In particular, the northern long-nosed potoroos plays a unique role in these ecosystems. Australia has the world’s greatest diversity of truffles found in the roots of our eucalypts. The fungi that produce the truffles keep the eucalypts healthy. The potoroos eat the truffles, and spread the fungi through their feces. “They are a keystone species, keeping the whole landscape together and healthy,” said Nature Conservation Council fire specialist Mark Graham.

“We are seeing fire going into these areas where fire is simply not meant to go,” he added. “The fauna in these landscapes requires permanently wet conditions, and many of the fauna species in these landscapes simply have no tolerance to fire.”

He elaborated on the bushfire threat to the two-centimetre-long pouched frog in this blog post of an audio interview in November 2019.

The World Heritage Centre raised questions in November about the bushfire damage to the Gondwana rainforests along the Great Dividing Range. These forests, part of Australia’s world heritage listing, date back 180 million years to the separation of the Gondwana supercontinent.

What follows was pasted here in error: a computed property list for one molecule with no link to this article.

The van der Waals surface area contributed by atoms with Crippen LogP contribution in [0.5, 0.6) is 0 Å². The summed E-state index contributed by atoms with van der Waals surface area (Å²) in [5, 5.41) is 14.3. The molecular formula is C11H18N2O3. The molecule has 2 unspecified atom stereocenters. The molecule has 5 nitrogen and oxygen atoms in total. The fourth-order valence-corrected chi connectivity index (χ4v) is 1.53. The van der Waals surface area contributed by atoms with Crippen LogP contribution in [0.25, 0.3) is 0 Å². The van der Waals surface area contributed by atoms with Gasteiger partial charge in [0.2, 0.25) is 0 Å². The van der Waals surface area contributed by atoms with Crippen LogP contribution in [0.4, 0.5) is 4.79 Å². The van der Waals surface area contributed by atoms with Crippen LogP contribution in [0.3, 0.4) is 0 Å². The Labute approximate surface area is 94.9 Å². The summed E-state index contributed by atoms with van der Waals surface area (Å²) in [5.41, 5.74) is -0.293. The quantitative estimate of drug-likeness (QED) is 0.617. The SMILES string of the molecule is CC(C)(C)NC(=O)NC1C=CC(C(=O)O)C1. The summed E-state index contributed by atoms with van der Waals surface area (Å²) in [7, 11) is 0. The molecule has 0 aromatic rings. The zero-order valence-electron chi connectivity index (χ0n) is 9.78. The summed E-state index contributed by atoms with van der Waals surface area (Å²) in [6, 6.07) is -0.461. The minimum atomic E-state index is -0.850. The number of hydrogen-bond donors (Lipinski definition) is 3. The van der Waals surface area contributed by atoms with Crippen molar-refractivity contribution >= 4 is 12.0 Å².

The Antarctic Beech forests are a notable feature of the cool temperate rainforests. The World Heritage listing includes the largest areas of subtropical rainforest on the planet, some warm temperate rainforest, and nearly all the world’s Antarctic beech cool temperate rainforest. There are about 40 separate reserves between Newcastle and Brisbane, with the rainforest reserves surrounded by fire-prone eucalypt forest and farms, reports [15] The Guardian.

In October 2018, the Australian World Heritage Advisory Committee warned the then environment minister, Melissa Price, that climate change had significant implications for world heritage properties.